there’s a worm of truth at the heart of every fictional apple
Len Deighton was not an author of spy thrillers but of horror, because all Cold War–era spy thrillers rely on the existential horror of nuclear annihilation to supply a frisson of terror that raises the stakes of the games their otherwise mundane characters play. And in contrast, H. P. Lovecraft was not an author of horror stories—or not entirely—for many of his preoccupations, from the obsessive collection of secret information to the infiltration and mapping of territories controlled by the alien, are at heart the obsessions of the thriller writer.
This volume contains a brief novel (Stross’s first to be published) and its longish short story sequel. Of the two, I preferred the first with its more leisurely pacing. Also, there was a major plot-twist in the short story that I was able to spot about thirty pages in advance. The meat of both is a very artful hybrid of exo-horror and spy-thriller, with a sardonic take on postmodern bureaucracy and a generous helping of hacker culture. The characters are well-drawn and their context is a UK occult intelligence organization called the Laundry. I found myself often resorting to the appendix which decoded the alphabet soup of (mostly non-fictional) abbreviations, acronyms, and organizations; and I laughed out loud when I had to look up TLA and find it explicated as “Three Letter Acronym.” Other features I appreciated: misfiring demonic evocations, inside references to weird literature, a romantic dinner in Amsterdam, and cow jokes.
As it turns out, the book is far from unique, not even counting Stross’ own sequels. In his afterword, he points to Tim Powers’s Declare and the gaming supplement Delta Green as evidence that the early 21st century was steam engine time for this sort of story. (The Torchwood television series was late to the party, and thus quite possibly inspired by Stross’s own work–a thought that would probably be unwelcome to him, since he has repeatedly expressed in his blog his contempt for recent SF television generally, and Russell T. Davies’ work in particular.)
There’s no need to discuss Stross’s sources or literary influences here, because he does so himself with verve and candor in the aforementioned afterword. He also shares some interesting thoughts about the construction of spies and hackers as fictional protagonists. At all events, this book was a lot of fun, and I expect to read more of Stross’s stories about the Laundry.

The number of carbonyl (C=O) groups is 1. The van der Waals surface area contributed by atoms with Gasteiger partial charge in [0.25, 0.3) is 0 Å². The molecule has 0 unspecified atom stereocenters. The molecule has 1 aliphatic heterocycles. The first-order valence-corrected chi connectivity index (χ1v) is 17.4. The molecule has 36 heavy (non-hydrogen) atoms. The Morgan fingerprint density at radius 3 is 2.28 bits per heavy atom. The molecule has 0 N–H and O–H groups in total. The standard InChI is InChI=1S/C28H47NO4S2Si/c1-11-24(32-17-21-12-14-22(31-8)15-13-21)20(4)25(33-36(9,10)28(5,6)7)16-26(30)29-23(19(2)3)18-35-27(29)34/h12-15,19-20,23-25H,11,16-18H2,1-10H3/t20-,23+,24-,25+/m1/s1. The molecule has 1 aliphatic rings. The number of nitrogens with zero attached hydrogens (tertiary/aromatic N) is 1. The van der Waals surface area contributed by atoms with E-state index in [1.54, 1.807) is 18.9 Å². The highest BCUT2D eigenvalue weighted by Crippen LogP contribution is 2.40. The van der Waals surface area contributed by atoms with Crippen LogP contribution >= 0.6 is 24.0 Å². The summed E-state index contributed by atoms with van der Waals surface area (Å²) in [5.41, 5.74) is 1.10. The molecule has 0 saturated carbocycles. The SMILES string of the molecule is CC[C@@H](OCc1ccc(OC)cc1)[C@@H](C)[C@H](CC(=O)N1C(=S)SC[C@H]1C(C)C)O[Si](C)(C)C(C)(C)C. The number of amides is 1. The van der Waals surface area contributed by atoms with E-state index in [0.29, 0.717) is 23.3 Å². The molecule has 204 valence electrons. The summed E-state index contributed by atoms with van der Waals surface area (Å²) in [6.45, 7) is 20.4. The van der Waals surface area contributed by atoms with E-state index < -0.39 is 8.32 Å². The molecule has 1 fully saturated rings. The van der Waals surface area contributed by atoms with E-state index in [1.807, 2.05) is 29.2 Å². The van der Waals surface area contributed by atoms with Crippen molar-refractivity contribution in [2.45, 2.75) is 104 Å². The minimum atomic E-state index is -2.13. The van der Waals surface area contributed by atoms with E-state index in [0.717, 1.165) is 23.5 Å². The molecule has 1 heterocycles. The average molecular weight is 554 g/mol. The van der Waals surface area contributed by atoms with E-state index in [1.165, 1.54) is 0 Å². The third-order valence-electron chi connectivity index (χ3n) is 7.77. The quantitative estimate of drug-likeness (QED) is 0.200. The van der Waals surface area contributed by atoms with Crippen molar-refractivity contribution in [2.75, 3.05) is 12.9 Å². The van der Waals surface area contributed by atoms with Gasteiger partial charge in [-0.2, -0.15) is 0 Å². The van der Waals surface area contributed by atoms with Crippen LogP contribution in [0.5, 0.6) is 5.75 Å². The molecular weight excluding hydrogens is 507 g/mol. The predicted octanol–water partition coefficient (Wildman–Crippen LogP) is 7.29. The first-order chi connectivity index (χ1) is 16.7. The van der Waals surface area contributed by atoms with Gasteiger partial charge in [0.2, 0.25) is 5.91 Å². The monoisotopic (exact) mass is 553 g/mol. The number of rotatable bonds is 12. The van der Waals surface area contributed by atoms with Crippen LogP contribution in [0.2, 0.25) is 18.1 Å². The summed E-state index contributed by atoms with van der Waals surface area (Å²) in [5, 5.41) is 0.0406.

Hermetic Library Fellow T Polyphilus reviews The Devourer Below [Amazon, Bookshop, Publisher, Local Library] edited by Charlotte Llewelyn-Wells, cover by John Coulthart, book 5 of the Arkham Horror series.
The Devourer Below is the fifth volume of Arkham Horror fiction to be issued under the Aconyte imprint. While the previous four have been novels, this one is a collection of short stories by various authors. I was thus expecting a wide assortment of tales, joined only by their early 20th-century Arkham, Massachusetts setting and the involvement of assorted investigator characters from the Fantasy Flight Arkham Files games. I was in fact pleasantly surprised to find that these stories are far more interrelated than that.
Players of Arkham Horror: The Card Game may recognize “The Devourer Below” as the title of the third and final scenario of “The Night of the Zealot,” the campaign included with that game’s core set. All of the stories in this book relate to that starter campaign, featuring the servitors of the Great Old One Umôrdhoth. (Umôrdhoth is based on Mordiggian, from Clark Ashton Smith’s story “The Charnel God.”) Such servitors are largely a mix of ghouls and human cultists.
Specific enemy characters from the card game campaign figure in the stories, as do the important investigator allies Leo De Luca and Lita Chantler. Investigator protagonists include Tony Morgan, Carolyn Fern, Joe Diamond, Daisy Walker, Agnes Baker, Wendy Adams, and Finn Edwards. On the whole, I found the enemy-focused stories more satisfying than the investigator-centric ones, but I liked both and appreciated the variety.
As a suite of connected tales of yog-sothothery, The Devourer Below is just fine. As a supplement to the Arkham Horror games, it is good. As an amplification of the core set adventure cycle in Arkham Horror: The Card Game, it is very good.
This book appends a “tease” reprint of the opening chapter of Ari Marmell’s Arkham Horror novel Litany of Dreams, oddly included in the table of contents as if it were one of the stories written for this volume. It also sports the third Arkham Horror fiction cover art by John Coulthart. I like these highly detailed multi-panel covers a lot.